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Health department issue warning over dangerous drug named ‘Dr Death’ found in MDMA around Melbourne

Dangerous drug named ‘Dr Death’ arrives in Australia disguised as MDMA – sparking desperate warnings from health experts

  • The drug PMMA or ‘Dr Death’ is a stimulant with mild hallucinogenic properties   
  • It has been found disguised in MDMA as crushed yellow crystals in Melbourne
  • Can lead to cardiac arrest, convulsions, sudden collapse, organ failure and death


A dangerous drug linked to ‘a substantial number of deaths worldwide’ has been detected in MDMA being circulated around Melbourne, the health department says.

Para-Methoxymethamphetamine, also known as PMMA or ‘Dr Death’, is a stimulant with mild hallucinogenic properties and has been found disguised in MDMA as crushed yellow crystals.

In an alert on Friday morning, Victoria’s health department said PMMA can produce a similar effect to MDMA but ‘is more toxic, less euphoric, and takes longer to have an effect’ and can be very potent in small doses.

A drug known as PMMA or ‘Dr Death’, has been found disguised in MDMA as crushed yellow crystals and is being circulated around Melbourne, the Victorian Health Department warned (stock image)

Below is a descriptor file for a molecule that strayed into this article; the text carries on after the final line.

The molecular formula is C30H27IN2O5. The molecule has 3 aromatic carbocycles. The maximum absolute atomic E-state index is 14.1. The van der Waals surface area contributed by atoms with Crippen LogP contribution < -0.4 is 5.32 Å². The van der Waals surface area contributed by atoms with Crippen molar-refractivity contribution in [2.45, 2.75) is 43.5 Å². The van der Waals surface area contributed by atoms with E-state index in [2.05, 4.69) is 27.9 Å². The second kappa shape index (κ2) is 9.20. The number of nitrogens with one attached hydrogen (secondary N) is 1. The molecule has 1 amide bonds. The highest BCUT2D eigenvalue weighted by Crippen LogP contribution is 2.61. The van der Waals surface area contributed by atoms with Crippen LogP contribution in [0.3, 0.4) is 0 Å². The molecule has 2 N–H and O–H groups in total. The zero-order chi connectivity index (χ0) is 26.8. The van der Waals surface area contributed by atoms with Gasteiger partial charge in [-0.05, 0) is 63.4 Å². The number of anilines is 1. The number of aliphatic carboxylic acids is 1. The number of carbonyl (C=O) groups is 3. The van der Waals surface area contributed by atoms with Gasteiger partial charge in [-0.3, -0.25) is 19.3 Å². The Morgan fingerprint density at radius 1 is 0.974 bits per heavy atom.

‘Be very cautious about any substance with a yellow colour/tinge that’s sold as MDMA – it may contain PMMA,’ Vic Health said in a statement.

‘PMMA and the related drug PMA have been associated with a substantial number of hospitalisations and deaths worldwide, often involving both PMMA/PMA and MDMA.’

The drug can lead to a dangerously high body temperature, severe shortness of breath, cardiac arrest, convulsions, sudden collapse, organ failure and death.

At low doses, PMMA can be mistaken for MDMA, but it takes longer than MDMA to have an effect, which leads to people taking more doses and can end in an overdose.

The drug can lead to a dangerously high body temperature, severe shortness of breath, cardiac arrest, convulsions, sudden collapse, organ failure and death (stock image)

The drug can lead to a dangerously high body temperature, severe shortness of breath, cardiac arrest, convulsions, sudden collapse, organ failure and death (stock image) 

‘If you have an unexpected or delayed reaction to a drug, do not take more,’ Vic Health said.

Anyone who experiences adverse drug effects or notices someone reacting unexpectedly, is urged to call 000 immediately.

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Read more at DailyMail.co.uk